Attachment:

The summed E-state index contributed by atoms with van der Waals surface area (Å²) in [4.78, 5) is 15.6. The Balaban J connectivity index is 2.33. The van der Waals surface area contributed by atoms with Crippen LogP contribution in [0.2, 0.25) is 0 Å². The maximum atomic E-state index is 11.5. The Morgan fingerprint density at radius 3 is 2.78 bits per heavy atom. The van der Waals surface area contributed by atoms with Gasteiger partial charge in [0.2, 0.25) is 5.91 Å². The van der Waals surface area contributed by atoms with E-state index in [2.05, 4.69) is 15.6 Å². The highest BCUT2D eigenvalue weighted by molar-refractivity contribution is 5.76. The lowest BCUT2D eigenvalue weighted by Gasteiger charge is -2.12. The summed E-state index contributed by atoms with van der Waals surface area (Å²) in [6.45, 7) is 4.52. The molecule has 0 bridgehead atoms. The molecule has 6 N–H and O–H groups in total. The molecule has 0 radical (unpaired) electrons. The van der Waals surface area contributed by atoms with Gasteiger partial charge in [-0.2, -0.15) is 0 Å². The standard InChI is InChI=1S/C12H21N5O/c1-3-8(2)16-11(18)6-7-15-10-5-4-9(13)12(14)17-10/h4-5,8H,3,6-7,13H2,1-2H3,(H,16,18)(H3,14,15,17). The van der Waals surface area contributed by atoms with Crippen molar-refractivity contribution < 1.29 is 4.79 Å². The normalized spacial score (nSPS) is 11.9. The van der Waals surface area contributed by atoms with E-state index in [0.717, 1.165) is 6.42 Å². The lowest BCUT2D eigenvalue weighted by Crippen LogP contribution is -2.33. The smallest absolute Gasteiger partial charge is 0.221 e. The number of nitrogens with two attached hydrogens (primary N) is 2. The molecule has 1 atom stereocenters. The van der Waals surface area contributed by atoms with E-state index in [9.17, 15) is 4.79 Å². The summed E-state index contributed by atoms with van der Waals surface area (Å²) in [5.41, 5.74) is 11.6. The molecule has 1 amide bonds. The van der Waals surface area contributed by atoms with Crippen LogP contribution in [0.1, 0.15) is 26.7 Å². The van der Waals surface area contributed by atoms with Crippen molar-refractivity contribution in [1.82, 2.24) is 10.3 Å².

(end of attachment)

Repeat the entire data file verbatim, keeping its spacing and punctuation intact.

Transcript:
The summed E-state index contributed by atoms with van der Waals surface area (Å²) in [4.78, 5) is 15.6. The Balaban J connectivity index is 2.33. The van der Waals surface area contributed by atoms with Crippen LogP contribution in [0.2, 0.25) is 0 Å². The maximum atomic E-state index is 11.5. The Morgan fingerprint density at radius 3 is 2.78 bits per heavy atom. The van der Waals surface area contributed by atoms with Gasteiger partial charge in [0.2, 0.25) is 5.91 Å². The van der Waals surface area contributed by atoms with E-state index in [2.05, 4.69) is 15.6 Å². The highest BCUT2D eigenvalue weighted by molar-refractivity contribution is 5.76. The lowest BCUT2D eigenvalue weighted by Gasteiger charge is -2.12. The summed E-state index contributed by atoms with van der Waals surface area (Å²) in [6.45, 7) is 4.52. The molecule has 0 bridgehead atoms. The molecule has 6 N–H and O–H groups in total. The molecule has 0 radical (unpaired) electrons. The van der Waals surface area contributed by atoms with Gasteiger partial charge in [-0.2, -0.15) is 0 Å². The standard InChI is InChI=1S/C12H21N5O/c1-3-8(2)16-11(18)6-7-15-10-5-4-9(13)12(14)17-10/h4-5,8H,3,6-7,13H2,1-2H3,(H,16,18)(H3,14,15,17). The van der Waals surface area contributed by atoms with Crippen molar-refractivity contribution < 1.29 is 4.79 Å². The normalized spacial score (nSPS) is 11.9. The van der Waals surface area contributed by atoms with E-state index in [0.717, 1.165) is 6.42 Å². The lowest BCUT2D eigenvalue weighted by Crippen LogP contribution is -2.33. The smallest absolute Gasteiger partial charge is 0.221 e. The number of nitrogens with two attached hydrogens (primary N) is 2. The molecule has 1 atom stereocenters. The van der Waals surface area contributed by atoms with E-state index in [9.17, 15) is 4.79 Å². The summed E-state index contributed by atoms with van der Waals surface area (Å²) in [5.41, 5.74) is 11.6. The molecule has 1 amide bonds. The van der Waals surface area contributed by atoms with Crippen LogP contribution in [0.1, 0.15) is 26.7 Å². The van der Waals surface area contributed by atoms with Crippen molar-refractivity contribution in [1.82, 2.24) is 10.3 Å².